Skylake – 6th Generation Intel Processors
Intel did not do much in the coming generation. It only redesigned its 5th gen processor and remarketed it as 6th Gen.
Kaby Lake – 7th Generation Intel Processors
The 7th gen processor, which Intel codenamed Kaby Lake, was introduced in 2016. Kaby Lake was a refreshed version of Sky Lake architecture. It had several power improvements and enhanced graphics architecture for 3D rendering and 4K playbacks.
Kaby Lake R – 8th Generation Intel Processors
In the year 2017, Intel had introduced a refreshed version of its Kaby Lake processor. This 8th gen processor wasn’t much different than the preceding 7th gen. It had better 8th generation chipset and support for DDR4-2666 RAM but at the same time lacked the DDR3L Ram support.
Coffee Lake – 9th Generation Intel Processors
Coffee lake line of processors could be as hot as coffee, figuratively speaking. It was introduced in late 2017 and Intel packed in its bundle the core i9 processor.
Coffee Lake primarily targeted increasing the number of cores, breaking the previous barrier of 4 cores per CPU and packing as many as 8 cores. 8 cores per CPU not only means a lot of performance but also an equal amount of heat dissipation.
Intel had to integrate the heat spreader (HIS) with these processors because they were radiating enormous amounts of heat.
Coffee Lake used the 1151 LGA sockets with altered pinouts to support 4 cores per CPU with L3 cache up to 16 MB.
Cannon Lake/Ice Lake – 10th Generation Intel Processors
Heat generation became an issue in 9th gen chips so Intel had to come with another upgrade and it did so with a bang.
The 10th gen processors were not only more advanced but also better than the 9th generation chips. Although released in late 2017, the chip came into production only in 2018.
Ice Lake is being produced as the 2nd generation of 10nm processor from Intel.
They not only use BGA1526 sockets but also have integrated support for Wi-Fi band 6 and Thunderbolt 3.
11th Generation Intel Processors – Tiger Lake
Tiger Lake is yet to be announced. As of now, we cannot be sure when or if this processor will be launched. However, the speculations are that the chips will be entirely based on 7nm architecture or refined with 10nm technology. There are gossips that the 10nm tech will have performance gains up to 30% compared to Ice Lake. Intel is also planning to bring L4 cache with this technology to boost the performance even further.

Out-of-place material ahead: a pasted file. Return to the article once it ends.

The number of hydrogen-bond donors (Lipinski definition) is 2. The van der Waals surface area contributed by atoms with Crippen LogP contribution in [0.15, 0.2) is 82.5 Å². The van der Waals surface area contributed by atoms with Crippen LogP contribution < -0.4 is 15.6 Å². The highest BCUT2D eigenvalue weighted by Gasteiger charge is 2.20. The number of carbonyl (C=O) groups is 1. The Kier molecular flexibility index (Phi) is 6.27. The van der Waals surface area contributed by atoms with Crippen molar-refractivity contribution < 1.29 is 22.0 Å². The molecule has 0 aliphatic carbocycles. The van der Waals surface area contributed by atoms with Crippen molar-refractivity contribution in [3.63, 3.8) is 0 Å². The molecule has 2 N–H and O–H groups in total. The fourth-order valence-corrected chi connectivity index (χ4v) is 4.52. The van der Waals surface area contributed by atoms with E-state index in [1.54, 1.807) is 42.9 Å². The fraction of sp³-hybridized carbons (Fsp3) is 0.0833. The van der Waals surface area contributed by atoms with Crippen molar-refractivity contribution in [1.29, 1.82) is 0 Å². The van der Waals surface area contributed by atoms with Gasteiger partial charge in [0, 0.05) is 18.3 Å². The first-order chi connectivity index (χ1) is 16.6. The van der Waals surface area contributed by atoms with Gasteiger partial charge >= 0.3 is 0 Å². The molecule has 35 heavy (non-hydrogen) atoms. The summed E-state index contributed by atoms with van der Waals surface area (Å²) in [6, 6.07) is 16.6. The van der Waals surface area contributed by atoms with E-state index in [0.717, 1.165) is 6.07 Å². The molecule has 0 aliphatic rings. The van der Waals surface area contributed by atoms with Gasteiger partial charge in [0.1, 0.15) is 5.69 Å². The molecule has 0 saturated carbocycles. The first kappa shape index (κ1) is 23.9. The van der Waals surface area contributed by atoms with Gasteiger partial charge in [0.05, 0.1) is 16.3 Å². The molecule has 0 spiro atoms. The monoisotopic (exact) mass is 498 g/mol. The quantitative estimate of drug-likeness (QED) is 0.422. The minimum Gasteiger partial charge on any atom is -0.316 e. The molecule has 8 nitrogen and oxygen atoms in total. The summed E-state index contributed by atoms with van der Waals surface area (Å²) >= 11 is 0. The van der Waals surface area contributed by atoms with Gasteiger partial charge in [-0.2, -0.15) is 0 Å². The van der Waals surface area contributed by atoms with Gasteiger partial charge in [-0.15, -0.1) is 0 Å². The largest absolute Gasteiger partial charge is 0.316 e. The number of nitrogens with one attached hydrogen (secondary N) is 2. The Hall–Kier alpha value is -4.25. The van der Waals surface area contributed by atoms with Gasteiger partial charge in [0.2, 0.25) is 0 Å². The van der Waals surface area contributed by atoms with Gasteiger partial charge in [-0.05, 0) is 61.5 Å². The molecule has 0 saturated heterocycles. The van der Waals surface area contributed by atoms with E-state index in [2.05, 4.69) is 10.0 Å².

The difference between Intel Core i3, i5 & i7 processors
The biggest difference between these processors is the number of cores packed in each. Most i3 chips are dual-core, while several i5 have four cores. Many late-model releases of i5 and i7 have six cores and some high-end i7 have eight.
Besides this, the processors also support over-clocking and turbo boost.
Overclocking & Turbo Boost
We told you that we’d discuss overclock and turbo boost in the later sections. The time has arrived.
Read from the image below –
More Cores are better
A processor with 4 cores will almost always outrun a processor with 2 cores. So, a quad-core processor will perform better than two core processor in most cases. You might not notice any difference except when running memory-intensive applications.
Core i3, Core i5, Core i7 — the Difference In A Nutshell
Put simply –
Most Core i7 processors are better than most i5 CPUs
Most i5 CPUs are better than Core i3 processors
The 3, 5, and 7 nomenclature is simply used to indicate the relative powers of CPUs. Core i3 does not mean it has 3 cores, nor does i5 have 5. As I have already told you most i3 CPUs have two cores except for 8th Gen Coffee Lake which has 4.
If you are building your PC for the first time, you should bear in mind the amount of performance you need.
The Real Difference
In a nutshell, these numbers (3, 5, and 7) indicate where the CPUs sit relative to each other. That is to say, they give consumers an idea of how much performance they should be expecting from each chip.
Intel Core i3 is suitable for basic things like browsing, typing and low-resolution streaming.
Intel Core i5 is for those who need performance and run resource-intensive tasks.
Intel Core i7 would best fir those who do high-end gaming and video editing.
You shouldn’t stick to these connotations because they are not gospels. Advance i5 CPUs can easily outperform older i7s. Same goes for advance gen i3 and obsolete i5s.
The more cores there are in a CPU, the more tasks can be served at one time. However, you won’t be able to notice any difference in single-thread applications. It is the multi-thread application where you’d notice the difference and multi-cores will most certainly shine.
Higher Clock Speed
When the number of cores is equal, clock speed becomes the decider of performance. Higher clock speed permits the CPU to process more bits per second. But at higher clock rates, the CPU tends to produce more heat.
Thus, during overclocking all the cores at once, you may have noticed that the max clock speed is lower than overclocking in a single core. Here’s an example.
Often-times, more the cores, lesser is the clock speed. Choosing a CPU involves choosing between cores and clock rate. However, always choose more cores.
This brings us to the second most important thing you would want to keep in your mind. Faster is not always better. Your choice comes down to what you want from your CPU. If you use your computer for browsing and other lite tasks, I do not see a reason why you should go with a high-end CPU in the first place.